Kris' London Online Journal
Third Week of April (Apr 18th - 24th) 2011
Friday, April 22nd
This afternoon we flew to Madrid to kick off a 10-day trip in Spain. While going through security at the airport, we ran into some friends we knew from our Napa days and had a chance to visit with them before our flight departed. What a small world!
The flight to Madrid was only about 2.5 hours, so we were there in plenty of time for an afternoon siesta before dinner. Speaking of dinner, we ate at a traditional Spanish restaurant called Botin (www.botin.es), which is the oldest restaurant in the world, having opened in 1725. The picture on the right is of the dining room we sat in, located in the cellar of the restaurant. It was a very charming and authentic experience.
After dinner, we took a nice leisurely stroll back to our hotel, the Westin Palace (www.westinpalacemadrid.com). We’ve been to Madrid once before, but it was a long time ago. Fortunately, we remembered enough of the city to easily find our way around. We’re hoping the weather improves tomorrow. If you can believe it, the weather was better in London than it is in Madrid. That doesn’t happen very often.
Saturday, April 23rd
Today’s theme was art, as we visited three art museums. Our first stop was Madrid’s most well-known museum, the Prado (www.museodelprado.es). The highlights here included several pieces by some of Spain’s most well-known painters, including Francisco Goya.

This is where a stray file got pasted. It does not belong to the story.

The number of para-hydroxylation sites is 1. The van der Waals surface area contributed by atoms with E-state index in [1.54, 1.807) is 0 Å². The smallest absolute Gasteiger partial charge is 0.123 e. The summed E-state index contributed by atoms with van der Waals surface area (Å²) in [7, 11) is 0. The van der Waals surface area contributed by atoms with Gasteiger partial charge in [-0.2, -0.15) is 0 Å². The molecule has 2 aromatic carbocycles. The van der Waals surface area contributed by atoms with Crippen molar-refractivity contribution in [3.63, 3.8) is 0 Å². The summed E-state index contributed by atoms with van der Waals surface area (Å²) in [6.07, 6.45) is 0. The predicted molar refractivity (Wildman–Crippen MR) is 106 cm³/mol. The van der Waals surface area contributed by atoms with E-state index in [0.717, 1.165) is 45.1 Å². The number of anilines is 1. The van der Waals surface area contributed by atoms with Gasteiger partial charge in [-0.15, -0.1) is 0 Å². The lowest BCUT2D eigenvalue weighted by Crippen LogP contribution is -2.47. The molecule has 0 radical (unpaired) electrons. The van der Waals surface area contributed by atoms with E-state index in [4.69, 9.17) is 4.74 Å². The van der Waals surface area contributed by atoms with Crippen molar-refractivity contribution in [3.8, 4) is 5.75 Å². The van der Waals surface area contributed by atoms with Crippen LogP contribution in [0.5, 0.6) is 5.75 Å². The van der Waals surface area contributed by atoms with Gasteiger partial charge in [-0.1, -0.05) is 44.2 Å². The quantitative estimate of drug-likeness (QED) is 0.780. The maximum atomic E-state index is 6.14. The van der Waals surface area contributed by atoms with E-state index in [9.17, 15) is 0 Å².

Following the Prado, we visited the Centro de Arte Reina Sofia (www.museoreinasofia.es). Unfortunately, the painting we really wanted to see there, Woman in Blue by Picasso, was on loan to another museum. Fortunately, the other piece we wanted to see, Guernica, also by Picasso, was there.
The third museum we visited was the Museo Thyssen-Bornemisza (www.museothyssen.org/thyssen/home), which has many pieces by non-Spanish Impressionist and Post-Impressionist artists, including Monet, Van Gogh, and Cezanne. My favorite painting here was Swaying Dancer by Degas.
We ended the day with a stop at the Royal Palace (www.patrimonionacional.es), a behemoth of a building with 2,800 rooms. My favorite room (we didn’t see them all!) was one of the smallest, the Music Room. In it were five Stradivarius instruments, making it the largest such collection in the world.
It was dark out by the time we headed back to the hotel and we snapped some photos of Madrid’s landmarks all lit up. The photo on the right is of the main post office (aka Palacio de las Comunicaciones).
Sunday, April 24th
Today was Easter Sunday and we spent the day in Toledo, one of Spain’s most historic towns, located about 45 miles southwest of Madrid. As you can see from the photo, the city’s medieval architecture is breathtakingly beautiful. Most of the buildings were constructed before the 16th century, when Toledo was Spain’s capital.
One of the things Toledo is most well known for is a former resident, the artist El Greco. His real name is Domenikos Theotokópoulos and, although he was born in Greece, he spent most of his life in Toledo (from 1572 to 1614). We had hoped to visit the Casa y Museo del Greco (museodelgreco.mcu.es), but it was closed for renovations. Instead, we visited the Santo Tomé, a chapel that was built to house El Greco’s most famous painting, The Burial of Count Orgaz.
We spent the remainder of the day just wandering through the maze of narrow, and steep cobblestone streets of Toledo. We made brief stops at the city’s other major sites, including the Alcázar (in English: castle), the cathedral and the Mezquita (in English: mosque). Because in its early days, Toledo’s was a place of unusual religious tolerance, there are houses of worship for a number of different religions.
Fourth Week of April